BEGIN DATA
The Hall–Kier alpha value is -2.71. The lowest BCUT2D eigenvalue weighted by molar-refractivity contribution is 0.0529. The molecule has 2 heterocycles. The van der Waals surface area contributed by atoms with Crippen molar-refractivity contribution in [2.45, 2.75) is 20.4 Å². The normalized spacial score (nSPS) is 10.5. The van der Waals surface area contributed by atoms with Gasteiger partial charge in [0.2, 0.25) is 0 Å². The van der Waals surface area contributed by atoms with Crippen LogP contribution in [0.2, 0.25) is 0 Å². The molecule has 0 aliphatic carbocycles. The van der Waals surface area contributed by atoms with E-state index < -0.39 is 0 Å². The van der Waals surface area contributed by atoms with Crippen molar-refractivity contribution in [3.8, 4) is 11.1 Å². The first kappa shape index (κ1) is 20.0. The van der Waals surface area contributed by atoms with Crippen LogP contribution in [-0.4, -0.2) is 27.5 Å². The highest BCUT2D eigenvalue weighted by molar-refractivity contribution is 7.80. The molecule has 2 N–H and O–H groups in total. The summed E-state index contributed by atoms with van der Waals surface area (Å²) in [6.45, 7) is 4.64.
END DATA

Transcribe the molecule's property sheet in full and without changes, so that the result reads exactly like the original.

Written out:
The Hall–Kier alpha value is -2.71. The lowest BCUT2D eigenvalue weighted by molar-refractivity contribution is 0.0529. The molecule has 2 heterocycles. The van der Waals surface area contributed by atoms with Crippen molar-refractivity contribution in [2.45, 2.75) is 20.4 Å². The normalized spacial score (nSPS) is 10.5. The van der Waals surface area contributed by atoms with Gasteiger partial charge in [0.2, 0.25) is 0 Å². The van der Waals surface area contributed by atoms with Crippen LogP contribution in [0.2, 0.25) is 0 Å². The molecule has 0 aliphatic carbocycles. The van der Waals surface area contributed by atoms with E-state index < -0.39 is 0 Å². The van der Waals surface area contributed by atoms with Crippen molar-refractivity contribution in [3.8, 4) is 11.1 Å². The first kappa shape index (κ1) is 20.0. The van der Waals surface area contributed by atoms with Crippen LogP contribution in [-0.4, -0.2) is 27.5 Å². The highest BCUT2D eigenvalue weighted by molar-refractivity contribution is 7.80. The molecule has 2 N–H and O–H groups in total. The summed E-state index contributed by atoms with van der Waals surface area (Å²) in [6.45, 7) is 4.64.